Immigrant detention centres under scrutiny in Japan after 4th death in 13 months

Japanese authorities are investigating the death of a Sri Lankan man at an immigration detention centre in Tokyo, the fourth such case in just over a year, amid criticism the facilities are overcrowded and understaffed. -- PHOTO: AFP
Japanese authorities are investigating the death of a Sri Lankan man at an immigration detention centre in Tokyo, the fourth such case in just over a year, amid criticism the facilities are overcrowded and understaffed. -- PHOTO: AFP

TOKYO (Reuters) - Japanese authorities are investigating the death of a Sri Lankan man at an immigration detention centre in Tokyo, the fourth such case in just over a year, amid criticism the facilities are overcrowded and understaffed.

Tokyo's Immigration Office confirmed that a Sri Lankan man died in detention, but refused to identify him citing an ongoing investigation.

Mitsuru Miyasako of the Provisional Release Association in Japan, a group representing refugees and immigrants, said Nickeles Fernando, 57, died at the Shinagawa Immigration Centre last month after complaining of chest pains.

Miyasako, who is in contact with the man's family, said he was advised the Sri Lankan had requested emergency medical help, but was denied it.

Sachiko Asai from the Tokyo Immigration Office said that staff carried out first aid and called an ambulance. The man was later confirmed dead in hospital.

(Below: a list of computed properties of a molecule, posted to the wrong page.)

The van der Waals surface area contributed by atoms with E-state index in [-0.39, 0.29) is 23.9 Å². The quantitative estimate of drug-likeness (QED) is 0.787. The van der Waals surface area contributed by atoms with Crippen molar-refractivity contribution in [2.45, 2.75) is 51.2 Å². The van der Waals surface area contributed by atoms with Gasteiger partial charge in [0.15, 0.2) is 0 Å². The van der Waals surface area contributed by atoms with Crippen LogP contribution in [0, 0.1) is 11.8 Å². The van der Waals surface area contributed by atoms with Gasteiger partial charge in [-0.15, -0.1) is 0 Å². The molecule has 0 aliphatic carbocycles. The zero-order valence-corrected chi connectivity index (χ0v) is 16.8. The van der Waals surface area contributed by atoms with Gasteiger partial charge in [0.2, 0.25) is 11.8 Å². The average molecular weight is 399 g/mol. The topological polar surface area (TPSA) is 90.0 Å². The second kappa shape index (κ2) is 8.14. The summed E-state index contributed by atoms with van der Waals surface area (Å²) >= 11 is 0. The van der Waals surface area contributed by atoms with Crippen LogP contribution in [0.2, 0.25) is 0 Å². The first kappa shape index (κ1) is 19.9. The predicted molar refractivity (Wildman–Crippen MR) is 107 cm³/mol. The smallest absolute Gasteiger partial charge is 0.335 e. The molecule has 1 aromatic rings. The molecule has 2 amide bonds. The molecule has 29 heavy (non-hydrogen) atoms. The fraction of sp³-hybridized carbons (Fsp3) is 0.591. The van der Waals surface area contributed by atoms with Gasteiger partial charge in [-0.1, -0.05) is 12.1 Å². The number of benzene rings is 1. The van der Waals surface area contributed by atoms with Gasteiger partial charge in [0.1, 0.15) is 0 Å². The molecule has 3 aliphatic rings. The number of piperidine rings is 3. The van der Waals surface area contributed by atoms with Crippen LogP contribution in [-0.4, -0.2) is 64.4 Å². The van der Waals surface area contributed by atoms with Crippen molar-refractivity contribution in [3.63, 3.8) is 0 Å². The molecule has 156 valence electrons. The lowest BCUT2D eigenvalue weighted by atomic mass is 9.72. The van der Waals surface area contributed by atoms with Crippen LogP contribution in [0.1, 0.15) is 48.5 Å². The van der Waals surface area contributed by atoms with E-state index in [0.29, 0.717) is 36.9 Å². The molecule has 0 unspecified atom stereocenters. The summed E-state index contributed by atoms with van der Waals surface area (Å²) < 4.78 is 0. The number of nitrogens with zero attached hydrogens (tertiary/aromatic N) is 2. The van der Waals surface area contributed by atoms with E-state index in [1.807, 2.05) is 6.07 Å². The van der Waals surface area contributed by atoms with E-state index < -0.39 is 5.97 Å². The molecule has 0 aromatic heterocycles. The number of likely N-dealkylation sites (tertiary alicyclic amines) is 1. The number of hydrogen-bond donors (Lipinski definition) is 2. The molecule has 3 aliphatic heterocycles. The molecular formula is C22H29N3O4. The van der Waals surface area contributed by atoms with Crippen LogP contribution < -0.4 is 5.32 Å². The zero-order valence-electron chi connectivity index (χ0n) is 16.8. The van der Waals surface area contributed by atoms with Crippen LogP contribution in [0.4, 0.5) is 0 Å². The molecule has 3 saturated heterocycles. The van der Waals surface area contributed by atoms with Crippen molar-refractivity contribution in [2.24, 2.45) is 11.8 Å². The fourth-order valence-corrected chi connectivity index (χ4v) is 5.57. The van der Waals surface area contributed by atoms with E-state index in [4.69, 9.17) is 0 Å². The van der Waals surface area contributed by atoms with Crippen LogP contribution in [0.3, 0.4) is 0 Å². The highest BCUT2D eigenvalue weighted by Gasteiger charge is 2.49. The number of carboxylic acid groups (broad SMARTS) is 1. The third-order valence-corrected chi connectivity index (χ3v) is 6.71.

"The responsibility for the well-being of the detainees lies in the hands of those who detain," said Kanae Doi from Human Rights Watch in Tokyo. "This incident should be investigated and those responsibile held accountable for what happened."

Last month the Justice Ministry found a detention centre in Ibaraki, north of Tokyo, had inadequate medical care after an investigation sparked by the deaths of a Cameroonian man and an Iranian man in separate incidents in March.

Japan, which imposes strict immigration policies, detained 15,000 people in 2013, according to Justice Ministry data.

Lawyers and human rights advocates say Japan's immigration centres are outdated and understaffed. The Shinagawa facility, where the Sri Lankan national was held, can hold up to 800 detainees.

A Rohingya detainee died of a brain haemorrhage at the Shinagawa facility in October last year.